This is definitely not a ‘quirk’, but something incredibly important. If you’re writing an ethnicity, sexuality, or gender that you are not a part of, make sure to do your research and not write stereotypes. I suggest getting a sensitivity reader, which is something I did for one of my recent manuscripts in terms of sapphic sex. I am a bi woman but have only ever been with a man, so wanted to make sure I got things right! Luckily, I passed with flying colors and had to make some minimal changes. It’s a great experience.
Be mindful of how you are using representation and, again, not turning a character into a stereotype. These are characters, and should be treated like any other character. Don’t make these traits the main focus if you are not from the group, but be sure to not be offensive with representation. Would you want to be depicted in a horrible light on a regular basis? Or do you want to be the hero or deep character of a story like those commonly represented in media?
Alone versus with people
How does your character act around people versus alone? They say you have different faces either way, and this could be a great way to depict your character. Do they have secret activities they indulge in alone that no one else knows about? Something silly or suspenseful? Do they were a mask of ‘niceness’ around people, but in reality, are really horrible when dealing with people online (if your story is in a modern era)?
This also goes right along with whether the character is shy or not. They could have different speech patterns or behaviors around strangers versus close friends, which can be a good way to build character. I, for example, am incredibly quiet when first meeting someone, and often am content with listening. Around friends, however, I speak up more and relax. Even if only just a little bit more!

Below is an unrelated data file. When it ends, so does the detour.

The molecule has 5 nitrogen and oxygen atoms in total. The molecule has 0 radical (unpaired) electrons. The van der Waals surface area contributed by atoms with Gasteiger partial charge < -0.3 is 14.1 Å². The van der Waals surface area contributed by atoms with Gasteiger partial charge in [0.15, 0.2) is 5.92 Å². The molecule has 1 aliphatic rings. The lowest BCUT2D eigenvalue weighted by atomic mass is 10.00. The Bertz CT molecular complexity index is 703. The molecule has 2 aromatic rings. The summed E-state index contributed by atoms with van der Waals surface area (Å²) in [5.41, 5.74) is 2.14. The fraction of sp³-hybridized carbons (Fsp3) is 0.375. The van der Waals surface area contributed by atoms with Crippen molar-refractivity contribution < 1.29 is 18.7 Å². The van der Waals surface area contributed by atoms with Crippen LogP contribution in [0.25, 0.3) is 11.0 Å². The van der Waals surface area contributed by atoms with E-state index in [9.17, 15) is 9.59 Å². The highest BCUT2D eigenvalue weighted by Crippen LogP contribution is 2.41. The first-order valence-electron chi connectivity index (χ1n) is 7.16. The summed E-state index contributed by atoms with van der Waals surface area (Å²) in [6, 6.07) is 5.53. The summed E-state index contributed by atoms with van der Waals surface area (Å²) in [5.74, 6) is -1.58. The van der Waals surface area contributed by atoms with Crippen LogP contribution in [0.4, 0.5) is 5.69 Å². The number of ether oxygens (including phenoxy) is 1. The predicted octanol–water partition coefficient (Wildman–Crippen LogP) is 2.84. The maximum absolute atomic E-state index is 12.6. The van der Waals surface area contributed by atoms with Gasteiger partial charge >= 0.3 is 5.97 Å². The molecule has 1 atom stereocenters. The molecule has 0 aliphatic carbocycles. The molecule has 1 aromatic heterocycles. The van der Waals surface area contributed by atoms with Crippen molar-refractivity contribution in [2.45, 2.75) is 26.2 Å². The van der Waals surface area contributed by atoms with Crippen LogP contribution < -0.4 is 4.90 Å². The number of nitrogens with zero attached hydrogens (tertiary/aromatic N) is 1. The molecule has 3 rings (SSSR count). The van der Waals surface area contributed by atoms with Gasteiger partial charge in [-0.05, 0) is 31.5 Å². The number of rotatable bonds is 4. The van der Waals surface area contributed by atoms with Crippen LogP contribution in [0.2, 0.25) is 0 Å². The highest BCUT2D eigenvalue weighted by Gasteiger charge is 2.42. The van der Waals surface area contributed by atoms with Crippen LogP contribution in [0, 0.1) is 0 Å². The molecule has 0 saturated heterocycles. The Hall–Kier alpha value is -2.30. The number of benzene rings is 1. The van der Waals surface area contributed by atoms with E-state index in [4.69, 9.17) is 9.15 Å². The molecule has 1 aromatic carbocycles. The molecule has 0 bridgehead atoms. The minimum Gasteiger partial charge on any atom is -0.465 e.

Hobbies can sometimes define you, and that is no different with your character. You can take the unexpected route with this, as well. Take a character you wouldn’t imagine having a certain hobby on, and give them said hobby. I will use my vampire gang leader Ares as an example. He looks pretty scary and fierce, and is, in battle. However, there’s one thing he loves with all of his heart. Dungeons & Dragons! He is a huge geek, even if he doesn’t look like one. It’s so fun to completely shatter expectations.
You can have a great time playing around with this too, and challenge the ‘norm’, something really important in writing. Give your tough guy boss-character knitting. Give your shy lady character boxing or some other combat-based hobby. Monster cars! Things like that. There’s so much you can do to challenge the norm, and I would love to see more of that.
Well, there you have it! Those are just a few ideas for character development that might help your writing. Hopefully I brought up some things you might not have thought of before. I’m back to writing blog articles again, so if you want weekly content, please subscribe to this blog! I’ll often put out writing ideas for my fellow writers that tend to be a stream of thought. Why not, right?
Stay tuned for my audiobook announcement and article! It’s going to be sweet.
Want to meet a pretty fierce character? Pick up my dystopic urban fantasy Red Viper today!